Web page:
The International Monetary Fund forecast that Zimbabwe’s economy would grow 6 percent this year, almost double its initial projection, but said debt restructuring and other reforms were needed to create the conditions for a lasting recovery.

The Fund said higher agriculture output and improved power generation and manufacturing activity meant its previous estimate of 3.1 percent had been superseded. “An economic recovery is underway in 2021,” it said in a statement late on Wednesday after a two-week virtual meeting with local authorities.

The IMF’s new projection is also higher than the 3.4 percent growth forecast by the World Bank last week, while President Emmerson Mnangagwa’s government expects growth of 7.4 percent this year.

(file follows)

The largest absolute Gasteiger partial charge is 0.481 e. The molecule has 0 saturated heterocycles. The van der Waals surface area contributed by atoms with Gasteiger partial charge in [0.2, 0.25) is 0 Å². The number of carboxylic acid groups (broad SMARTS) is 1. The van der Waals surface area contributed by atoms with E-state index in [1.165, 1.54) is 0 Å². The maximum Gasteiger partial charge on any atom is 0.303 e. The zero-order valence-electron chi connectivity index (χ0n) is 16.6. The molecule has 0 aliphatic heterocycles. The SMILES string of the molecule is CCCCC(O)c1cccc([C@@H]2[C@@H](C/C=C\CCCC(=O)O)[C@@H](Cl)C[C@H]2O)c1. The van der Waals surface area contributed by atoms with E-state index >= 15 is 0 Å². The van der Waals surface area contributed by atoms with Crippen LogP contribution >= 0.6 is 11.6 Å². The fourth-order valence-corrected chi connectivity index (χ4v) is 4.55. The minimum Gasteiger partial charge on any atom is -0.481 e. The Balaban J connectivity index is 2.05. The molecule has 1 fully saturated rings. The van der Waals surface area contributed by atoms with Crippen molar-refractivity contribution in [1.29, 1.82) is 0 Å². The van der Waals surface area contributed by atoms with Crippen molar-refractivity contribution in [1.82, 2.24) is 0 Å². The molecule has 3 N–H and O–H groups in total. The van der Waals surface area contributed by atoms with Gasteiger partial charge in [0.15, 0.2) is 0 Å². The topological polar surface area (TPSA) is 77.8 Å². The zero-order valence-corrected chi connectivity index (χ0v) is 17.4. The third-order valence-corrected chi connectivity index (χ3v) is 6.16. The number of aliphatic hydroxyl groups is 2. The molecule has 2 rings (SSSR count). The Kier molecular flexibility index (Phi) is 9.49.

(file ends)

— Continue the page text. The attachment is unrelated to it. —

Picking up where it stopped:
But even before the Covid-19 pandemic, the southern African nation had been throttled by drought, rolling electricity cuts, foreign currency shortages and money printing that drove inflation to more than 800 percent last year.

The World Bank estimates that nearly half the 15 million population live in extreme poverty.Analysts say the recovery will remain fragile without outside support, and the IMF called for “durable macroeconomic stability and structural reforms”.

The southern African nation owes more than $8 billion in external debt, most of it in arrears, and does not qualify for new IMF funding after defaulting on its loans in 1999.

The Fund said any financial package would require “a clear path to comprehensive restructuring of Zimbabwe’s external debt, including the clearance of arrears and obtaining financing assurances from official creditors… and governance and transparency reforms.”

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